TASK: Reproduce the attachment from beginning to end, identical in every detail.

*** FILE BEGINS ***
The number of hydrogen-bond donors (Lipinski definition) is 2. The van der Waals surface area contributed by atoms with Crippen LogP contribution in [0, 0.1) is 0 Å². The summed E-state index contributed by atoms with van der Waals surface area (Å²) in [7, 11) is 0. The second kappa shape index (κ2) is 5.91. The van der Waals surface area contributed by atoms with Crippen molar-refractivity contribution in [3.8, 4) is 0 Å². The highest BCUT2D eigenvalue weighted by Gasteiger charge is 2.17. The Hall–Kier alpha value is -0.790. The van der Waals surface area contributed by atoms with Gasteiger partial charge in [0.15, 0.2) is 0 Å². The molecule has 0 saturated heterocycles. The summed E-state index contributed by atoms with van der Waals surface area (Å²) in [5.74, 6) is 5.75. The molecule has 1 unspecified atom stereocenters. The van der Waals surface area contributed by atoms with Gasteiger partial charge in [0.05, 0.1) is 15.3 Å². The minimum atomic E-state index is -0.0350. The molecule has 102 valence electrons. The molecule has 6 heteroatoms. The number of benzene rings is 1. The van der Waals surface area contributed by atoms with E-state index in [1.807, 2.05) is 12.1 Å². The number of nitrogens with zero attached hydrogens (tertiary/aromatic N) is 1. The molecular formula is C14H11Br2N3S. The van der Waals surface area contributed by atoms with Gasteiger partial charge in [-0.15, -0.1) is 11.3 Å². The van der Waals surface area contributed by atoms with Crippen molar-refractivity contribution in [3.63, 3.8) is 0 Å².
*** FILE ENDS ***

The number of hydrogen-bond donors (Lipinski definition) is 2. The van der Waals surface area contributed by atoms with Crippen LogP contribution in [0, 0.1) is 0 Å². The summed E-state index contributed by atoms with van der Waals surface area (Å²) in [7, 11) is 0. The second kappa shape index (κ2) is 5.91. The van der Waals surface area contributed by atoms with Crippen molar-refractivity contribution in [3.8, 4) is 0 Å². The highest BCUT2D eigenvalue weighted by Gasteiger charge is 2.17. The Hall–Kier alpha value is -0.790. The van der Waals surface area contributed by atoms with Gasteiger partial charge in [0.15, 0.2) is 0 Å². The molecule has 0 saturated heterocycles. The summed E-state index contributed by atoms with van der Waals surface area (Å²) in [5.74, 6) is 5.75. The molecule has 1 unspecified atom stereocenters. The van der Waals surface area contributed by atoms with Gasteiger partial charge in [0.05, 0.1) is 15.3 Å². The minimum atomic E-state index is -0.0350. The molecule has 102 valence electrons. The molecule has 6 heteroatoms. The number of benzene rings is 1. The van der Waals surface area contributed by atoms with E-state index in [1.807, 2.05) is 12.1 Å². The number of nitrogens with zero attached hydrogens (tertiary/aromatic N) is 1. The molecular formula is C14H11Br2N3S. The van der Waals surface area contributed by atoms with Gasteiger partial charge in [-0.15, -0.1) is 11.3 Å². The van der Waals surface area contributed by atoms with Crippen molar-refractivity contribution in [3.63, 3.8) is 0 Å².